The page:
How to move beyond carrots and sticks to achieve true intrinsic motivation with your next employee wellness program

carrots and sticks

If you’ve been wondering if you should use the carrot or the stick approach with your corporate wellness program, maybe you’ve been asking the wrong question.

Generally, when we think of carrots we think of cash incentives, prizes, even cheaper insurance premiums or lower deductibles, but the emerging research indicates that an organization will need to fork over more and more money each year to keep employees interested, engaged and motivated to participate. Currently, the average corporation spends about $600 on incentives per person. This is up from just $200 not that long ago.

 What if we begin to ask the question about what truly motivates people? How do we increase the kind of motivation that isn’t caused by external rewards or punishment for that matter? This is known as intrinsic motivation.

In his book Drive, Daniel Pink suggests three key concepts to increase intrinsic motivation, the motivation trifecta: autonomy, mastery and purpose.

 Autonomy, or letting people decide what’s interesting, relevant and important to them is the first component. Instead of telling people what they should be worried about or prioritize in their own health, let them decide. Self-direction is a natural force within us. Pink points out how children explore and play on their own without external rewards. They follow their own interests and curiosity. We should allow our employees to do the same when it comes to their health and wellness.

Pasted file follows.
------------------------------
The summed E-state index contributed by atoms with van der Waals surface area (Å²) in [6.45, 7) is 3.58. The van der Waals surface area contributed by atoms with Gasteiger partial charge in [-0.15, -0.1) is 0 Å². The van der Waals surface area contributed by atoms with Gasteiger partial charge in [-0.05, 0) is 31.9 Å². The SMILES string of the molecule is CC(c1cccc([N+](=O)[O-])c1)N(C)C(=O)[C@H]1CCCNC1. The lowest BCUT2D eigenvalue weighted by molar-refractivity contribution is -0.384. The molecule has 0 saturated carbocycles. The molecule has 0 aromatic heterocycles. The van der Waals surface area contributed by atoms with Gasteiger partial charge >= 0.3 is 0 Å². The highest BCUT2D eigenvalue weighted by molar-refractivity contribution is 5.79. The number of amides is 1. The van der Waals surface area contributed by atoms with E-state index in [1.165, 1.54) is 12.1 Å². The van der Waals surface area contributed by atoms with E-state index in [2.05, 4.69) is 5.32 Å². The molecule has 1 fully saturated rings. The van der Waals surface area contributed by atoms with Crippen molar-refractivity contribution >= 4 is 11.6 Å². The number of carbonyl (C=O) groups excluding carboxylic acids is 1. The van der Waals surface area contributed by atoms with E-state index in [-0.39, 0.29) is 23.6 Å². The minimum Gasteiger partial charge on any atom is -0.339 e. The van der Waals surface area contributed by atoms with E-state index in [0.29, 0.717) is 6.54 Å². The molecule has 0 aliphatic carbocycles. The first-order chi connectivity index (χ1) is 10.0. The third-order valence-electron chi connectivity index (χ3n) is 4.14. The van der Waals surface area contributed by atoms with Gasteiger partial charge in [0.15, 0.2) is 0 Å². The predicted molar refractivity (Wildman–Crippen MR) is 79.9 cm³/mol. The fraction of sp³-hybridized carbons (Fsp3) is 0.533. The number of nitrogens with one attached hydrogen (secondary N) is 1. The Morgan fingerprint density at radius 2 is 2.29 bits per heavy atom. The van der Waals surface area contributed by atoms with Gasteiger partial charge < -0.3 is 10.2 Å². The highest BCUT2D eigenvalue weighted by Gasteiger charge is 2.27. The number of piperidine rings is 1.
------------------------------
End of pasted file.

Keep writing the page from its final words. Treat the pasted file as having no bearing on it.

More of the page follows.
Mastery. Pink discusses how our “Goldilocks tasks” that we do on a daily basis can’t be too hard or too easy, they need to be just right to engage and challenge us, but at the same time, leave us feeling competent and capable. Having a sense of progress in growing our capabilities is vital to mastery. Within your wellness program, design challenges that aren’t too hard or too easy. The same goes with teaching employees new skills such as healthy cooking or meditation / mindfulness for example.

 Purpose. The most important piece to motivation is connecting to a cause that’s bigger than yourself. Instead of focusing on numbers or measurements in your weight loss challenge, focus on a bigger cause that’s connected to other people for example. Help them understand how it’s affecting their children’s lives as well. Another idea is instead of offering the winning walking team individual prizes, you could donate $500 to the charity of their choice, connecting them to a bigger cause that they care about.

 Moving beyond the carrot or the stick approach to autonomy, mastery and purpose trifecta is a necessary leap to truly motivate your workforce.

Check out AdvantageHealth’s CONSULTING SERVICES for additional expertise with this area or CONTACT AdvantageHealth.

Grundy Studios-14_blog post_web

Kristine Keykal, Co-Founder & CEO of AdvantageHealth, has been helping businesses create custom, award-winning corporate wellness programs for over 20 years.